Alxinger, John Baptist D'

a modern German poet, was born at Vienna, Jan. 24, 1755; his father was a civilian, and consistory counsellor to the bishop of Passau, He studied the classics under the celebrated antiquary Eckhel, keeper of the medals at Vienna, and while with him, imbibed such a taste for reading-the ancient poets, that he knew most of their writings by heart, and was always so fond of this study, that he remembered with gratitude, to the last hour of his life, the master who had initiated him in it, nor did he neglect his favourite authors, even when obliged to attend the courts of law. When the death of his parents had put him in possession of a considerable patrimony, he made no other use of his doctor’s and advocate’s titles, than in reconciling the differences of such clients as addressed themselves to him for advice. His first poetical attempts appeared in the Muses’ Almanack, and other periodical publications at Vienna, and of these he published a collection at Leipsic in 1784, and at Klagenfurth in 1788, which procured him the honour of being ranked among the best poets of his country for elegance, energy, and fertility of imagination. In the “New Collection of Poetry,” printed at Vienna in 1794, he contributed some pieces not so favourable to his character; but he completely re-established his fame by the publication of “Doolin of Mentz,” and “Bliomberis,” two poems of the romantic cast, in imitation of.Wieland, to whom the last was dedicated. In 1791, he published a German translation of Florian’s “Numa Pompilius,” which some have thought equal to the original, but in many parts it is deficient in elegance. It was, however, his last performance, except the assistance he gave to some literary contemporaries in translating the foreign journals. During the three last years of his life, he was secretary and inspector of the> court theatre, and died May 1, 1797, of a nervous fever. He was a man of warm affections and gaiety of temper, and of his liberality he afforded a striking instance in the case of Haschka the poet, whom he regarded as one of the | cipal supporters of German literature. He not only ac commodated him with apartments in his house, but made him a present of 10,000 florins. Of his faults, it is only recorded that he was a little vain, and a little given to the pleasures of the table. 1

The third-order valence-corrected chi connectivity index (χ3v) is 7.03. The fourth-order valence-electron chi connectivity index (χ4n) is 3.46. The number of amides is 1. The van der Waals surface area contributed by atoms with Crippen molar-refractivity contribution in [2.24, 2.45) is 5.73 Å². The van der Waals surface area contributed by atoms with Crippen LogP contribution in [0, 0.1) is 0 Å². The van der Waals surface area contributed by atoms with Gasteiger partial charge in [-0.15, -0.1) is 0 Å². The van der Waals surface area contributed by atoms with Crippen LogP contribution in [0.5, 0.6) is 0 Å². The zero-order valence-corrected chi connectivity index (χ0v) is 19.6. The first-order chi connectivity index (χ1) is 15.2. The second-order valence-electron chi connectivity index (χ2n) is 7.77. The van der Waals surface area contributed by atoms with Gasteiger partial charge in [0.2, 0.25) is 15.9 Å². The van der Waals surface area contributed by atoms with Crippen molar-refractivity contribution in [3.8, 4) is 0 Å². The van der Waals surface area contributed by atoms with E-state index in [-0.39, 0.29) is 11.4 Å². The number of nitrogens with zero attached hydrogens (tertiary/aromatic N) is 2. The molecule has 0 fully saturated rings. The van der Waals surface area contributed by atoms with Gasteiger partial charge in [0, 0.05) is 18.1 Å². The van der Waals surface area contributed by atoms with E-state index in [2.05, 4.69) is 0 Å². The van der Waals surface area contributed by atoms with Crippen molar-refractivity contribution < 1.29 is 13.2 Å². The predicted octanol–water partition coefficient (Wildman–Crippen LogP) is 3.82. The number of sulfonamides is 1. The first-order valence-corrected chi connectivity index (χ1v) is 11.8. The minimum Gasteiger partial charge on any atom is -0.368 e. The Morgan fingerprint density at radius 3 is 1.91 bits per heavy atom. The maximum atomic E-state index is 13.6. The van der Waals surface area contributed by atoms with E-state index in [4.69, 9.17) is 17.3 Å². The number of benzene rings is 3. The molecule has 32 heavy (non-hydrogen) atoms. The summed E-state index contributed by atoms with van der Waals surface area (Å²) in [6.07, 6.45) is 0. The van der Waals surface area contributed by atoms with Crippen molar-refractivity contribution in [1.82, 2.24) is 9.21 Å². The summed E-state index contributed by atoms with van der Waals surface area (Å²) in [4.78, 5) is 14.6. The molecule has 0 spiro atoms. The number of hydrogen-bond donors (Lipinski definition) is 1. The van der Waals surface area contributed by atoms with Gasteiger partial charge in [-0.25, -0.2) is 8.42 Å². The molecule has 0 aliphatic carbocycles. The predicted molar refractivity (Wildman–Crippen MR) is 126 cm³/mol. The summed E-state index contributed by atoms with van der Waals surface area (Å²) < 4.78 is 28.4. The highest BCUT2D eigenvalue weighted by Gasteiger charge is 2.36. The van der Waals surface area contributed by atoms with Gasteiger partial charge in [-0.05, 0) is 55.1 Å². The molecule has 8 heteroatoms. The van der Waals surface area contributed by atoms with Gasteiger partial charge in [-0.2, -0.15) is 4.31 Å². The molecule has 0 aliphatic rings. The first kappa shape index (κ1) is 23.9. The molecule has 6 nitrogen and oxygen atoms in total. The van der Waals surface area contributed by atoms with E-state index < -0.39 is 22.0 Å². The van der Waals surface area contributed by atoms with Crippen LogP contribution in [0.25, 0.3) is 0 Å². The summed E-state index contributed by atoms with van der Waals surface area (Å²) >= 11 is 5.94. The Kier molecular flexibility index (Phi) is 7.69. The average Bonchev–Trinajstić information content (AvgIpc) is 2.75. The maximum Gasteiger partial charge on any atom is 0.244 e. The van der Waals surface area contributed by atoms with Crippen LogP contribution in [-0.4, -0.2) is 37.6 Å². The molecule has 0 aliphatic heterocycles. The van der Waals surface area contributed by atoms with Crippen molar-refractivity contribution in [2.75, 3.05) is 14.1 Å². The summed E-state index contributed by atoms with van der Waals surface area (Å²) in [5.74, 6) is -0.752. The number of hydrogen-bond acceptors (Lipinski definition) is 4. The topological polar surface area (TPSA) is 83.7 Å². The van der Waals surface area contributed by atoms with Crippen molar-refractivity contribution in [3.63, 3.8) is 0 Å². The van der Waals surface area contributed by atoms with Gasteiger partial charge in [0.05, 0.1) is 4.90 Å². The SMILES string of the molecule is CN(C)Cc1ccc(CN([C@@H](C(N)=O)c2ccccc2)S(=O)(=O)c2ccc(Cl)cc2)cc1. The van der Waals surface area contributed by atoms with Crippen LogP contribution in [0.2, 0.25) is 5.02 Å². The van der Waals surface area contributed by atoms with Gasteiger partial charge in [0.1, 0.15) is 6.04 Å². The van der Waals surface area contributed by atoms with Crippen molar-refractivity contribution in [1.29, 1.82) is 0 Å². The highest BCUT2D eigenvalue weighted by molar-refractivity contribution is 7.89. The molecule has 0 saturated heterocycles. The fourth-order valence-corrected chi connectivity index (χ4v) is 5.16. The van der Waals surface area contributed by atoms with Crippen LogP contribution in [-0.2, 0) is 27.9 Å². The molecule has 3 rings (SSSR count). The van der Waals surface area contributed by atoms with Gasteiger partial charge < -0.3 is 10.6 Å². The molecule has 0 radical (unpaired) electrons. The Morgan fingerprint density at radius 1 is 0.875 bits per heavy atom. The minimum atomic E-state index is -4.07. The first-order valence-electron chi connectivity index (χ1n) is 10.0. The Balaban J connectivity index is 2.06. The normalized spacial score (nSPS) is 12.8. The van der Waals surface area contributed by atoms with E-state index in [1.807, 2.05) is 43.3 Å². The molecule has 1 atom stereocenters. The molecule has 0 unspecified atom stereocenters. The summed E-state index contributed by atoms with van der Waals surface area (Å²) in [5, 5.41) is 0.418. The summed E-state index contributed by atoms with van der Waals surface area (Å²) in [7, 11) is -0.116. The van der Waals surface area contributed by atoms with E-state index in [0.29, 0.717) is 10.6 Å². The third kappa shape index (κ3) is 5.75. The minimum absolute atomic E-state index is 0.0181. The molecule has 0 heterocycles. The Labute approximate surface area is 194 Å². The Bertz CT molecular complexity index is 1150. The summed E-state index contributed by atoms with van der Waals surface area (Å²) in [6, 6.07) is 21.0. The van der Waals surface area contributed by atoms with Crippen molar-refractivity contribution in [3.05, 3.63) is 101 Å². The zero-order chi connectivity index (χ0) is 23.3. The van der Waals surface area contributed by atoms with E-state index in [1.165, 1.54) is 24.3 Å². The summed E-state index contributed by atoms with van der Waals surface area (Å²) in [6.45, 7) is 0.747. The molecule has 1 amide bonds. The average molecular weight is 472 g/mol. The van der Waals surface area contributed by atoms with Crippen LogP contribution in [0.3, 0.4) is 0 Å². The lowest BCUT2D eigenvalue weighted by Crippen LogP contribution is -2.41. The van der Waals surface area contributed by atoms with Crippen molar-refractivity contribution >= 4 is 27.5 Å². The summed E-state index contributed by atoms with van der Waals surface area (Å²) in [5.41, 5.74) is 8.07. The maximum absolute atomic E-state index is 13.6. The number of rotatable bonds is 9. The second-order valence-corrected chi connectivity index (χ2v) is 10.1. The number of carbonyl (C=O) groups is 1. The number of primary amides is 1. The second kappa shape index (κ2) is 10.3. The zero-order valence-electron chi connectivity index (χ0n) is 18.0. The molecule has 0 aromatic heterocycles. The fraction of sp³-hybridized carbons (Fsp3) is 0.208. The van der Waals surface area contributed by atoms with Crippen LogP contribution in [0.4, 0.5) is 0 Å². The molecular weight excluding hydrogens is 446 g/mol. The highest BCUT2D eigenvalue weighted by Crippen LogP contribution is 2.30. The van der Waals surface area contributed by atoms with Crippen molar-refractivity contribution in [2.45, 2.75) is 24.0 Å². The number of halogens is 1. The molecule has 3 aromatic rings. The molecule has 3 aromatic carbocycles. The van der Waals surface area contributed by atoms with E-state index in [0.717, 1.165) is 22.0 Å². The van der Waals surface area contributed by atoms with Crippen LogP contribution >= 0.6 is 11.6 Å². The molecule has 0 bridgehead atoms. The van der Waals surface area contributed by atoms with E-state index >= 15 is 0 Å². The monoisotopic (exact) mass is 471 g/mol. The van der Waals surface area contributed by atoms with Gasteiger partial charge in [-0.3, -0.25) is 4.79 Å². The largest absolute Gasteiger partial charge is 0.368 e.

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Biog. Universlle.